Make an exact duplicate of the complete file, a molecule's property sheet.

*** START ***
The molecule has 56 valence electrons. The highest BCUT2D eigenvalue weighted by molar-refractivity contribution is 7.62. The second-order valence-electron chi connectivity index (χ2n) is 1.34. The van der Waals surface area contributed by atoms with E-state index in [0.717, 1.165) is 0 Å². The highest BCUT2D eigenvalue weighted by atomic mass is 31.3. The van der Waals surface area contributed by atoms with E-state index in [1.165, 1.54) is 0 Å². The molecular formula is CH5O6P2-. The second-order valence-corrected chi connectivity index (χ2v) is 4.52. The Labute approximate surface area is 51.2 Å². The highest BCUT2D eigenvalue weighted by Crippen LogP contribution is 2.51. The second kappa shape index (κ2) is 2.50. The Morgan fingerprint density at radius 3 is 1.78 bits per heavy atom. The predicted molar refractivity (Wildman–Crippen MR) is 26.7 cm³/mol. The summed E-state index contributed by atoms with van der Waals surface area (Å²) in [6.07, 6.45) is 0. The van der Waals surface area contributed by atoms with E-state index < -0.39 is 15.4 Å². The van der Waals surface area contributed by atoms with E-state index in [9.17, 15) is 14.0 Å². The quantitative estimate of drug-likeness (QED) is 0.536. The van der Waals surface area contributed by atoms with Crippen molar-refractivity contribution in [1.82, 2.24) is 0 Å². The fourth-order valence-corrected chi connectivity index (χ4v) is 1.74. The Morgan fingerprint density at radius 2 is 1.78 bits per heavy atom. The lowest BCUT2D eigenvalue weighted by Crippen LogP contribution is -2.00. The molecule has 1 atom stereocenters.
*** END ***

The molecule has 56 valence electrons. The highest BCUT2D eigenvalue weighted by molar-refractivity contribution is 7.62. The second-order valence-electron chi connectivity index (χ2n) is 1.34. The van der Waals surface area contributed by atoms with E-state index in [0.717, 1.165) is 0 Å². The highest BCUT2D eigenvalue weighted by atomic mass is 31.3. The van der Waals surface area contributed by atoms with E-state index in [1.165, 1.54) is 0 Å². The molecular formula is CH5O6P2-. The second-order valence-corrected chi connectivity index (χ2v) is 4.52. The Labute approximate surface area is 51.2 Å². The highest BCUT2D eigenvalue weighted by Crippen LogP contribution is 2.51. The second kappa shape index (κ2) is 2.50. The Morgan fingerprint density at radius 3 is 1.78 bits per heavy atom. The predicted molar refractivity (Wildman–Crippen MR) is 26.7 cm³/mol. The summed E-state index contributed by atoms with van der Waals surface area (Å²) in [6.07, 6.45) is 0. The van der Waals surface area contributed by atoms with E-state index < -0.39 is 15.4 Å². The van der Waals surface area contributed by atoms with E-state index in [9.17, 15) is 14.0 Å². The quantitative estimate of drug-likeness (QED) is 0.536. The van der Waals surface area contributed by atoms with Crippen molar-refractivity contribution in [1.82, 2.24) is 0 Å². The fourth-order valence-corrected chi connectivity index (χ4v) is 1.74. The Morgan fingerprint density at radius 2 is 1.78 bits per heavy atom. The lowest BCUT2D eigenvalue weighted by Crippen LogP contribution is -2.00. The molecule has 1 atom stereocenters.